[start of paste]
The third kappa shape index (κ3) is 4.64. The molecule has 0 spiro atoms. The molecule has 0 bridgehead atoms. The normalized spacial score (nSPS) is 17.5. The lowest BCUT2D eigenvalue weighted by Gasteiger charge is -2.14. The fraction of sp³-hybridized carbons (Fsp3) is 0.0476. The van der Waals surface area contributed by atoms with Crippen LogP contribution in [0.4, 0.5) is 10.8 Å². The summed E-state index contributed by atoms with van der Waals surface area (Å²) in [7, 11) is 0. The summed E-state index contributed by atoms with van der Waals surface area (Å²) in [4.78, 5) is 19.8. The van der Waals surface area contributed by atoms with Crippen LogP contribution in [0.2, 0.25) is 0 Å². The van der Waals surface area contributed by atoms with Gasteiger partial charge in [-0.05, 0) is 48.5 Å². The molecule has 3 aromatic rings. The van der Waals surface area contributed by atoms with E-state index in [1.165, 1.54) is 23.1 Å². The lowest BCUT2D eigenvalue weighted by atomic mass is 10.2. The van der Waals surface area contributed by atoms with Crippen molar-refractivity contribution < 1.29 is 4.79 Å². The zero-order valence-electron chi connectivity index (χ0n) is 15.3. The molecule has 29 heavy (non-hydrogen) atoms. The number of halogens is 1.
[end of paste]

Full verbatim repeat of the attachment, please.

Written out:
The third kappa shape index (κ3) is 4.64. The molecule has 0 spiro atoms. The molecule has 0 bridgehead atoms. The normalized spacial score (nSPS) is 17.5. The lowest BCUT2D eigenvalue weighted by Gasteiger charge is -2.14. The fraction of sp³-hybridized carbons (Fsp3) is 0.0476. The van der Waals surface area contributed by atoms with Crippen LogP contribution in [0.4, 0.5) is 10.8 Å². The summed E-state index contributed by atoms with van der Waals surface area (Å²) in [7, 11) is 0. The summed E-state index contributed by atoms with van der Waals surface area (Å²) in [4.78, 5) is 19.8. The van der Waals surface area contributed by atoms with Crippen LogP contribution in [0.2, 0.25) is 0 Å². The van der Waals surface area contributed by atoms with Gasteiger partial charge in [-0.05, 0) is 48.5 Å². The molecule has 3 aromatic rings. The van der Waals surface area contributed by atoms with E-state index in [1.165, 1.54) is 23.1 Å². The lowest BCUT2D eigenvalue weighted by atomic mass is 10.2. The van der Waals surface area contributed by atoms with Crippen molar-refractivity contribution < 1.29 is 4.79 Å². The zero-order valence-electron chi connectivity index (χ0n) is 15.3. The molecule has 29 heavy (non-hydrogen) atoms. The number of halogens is 1.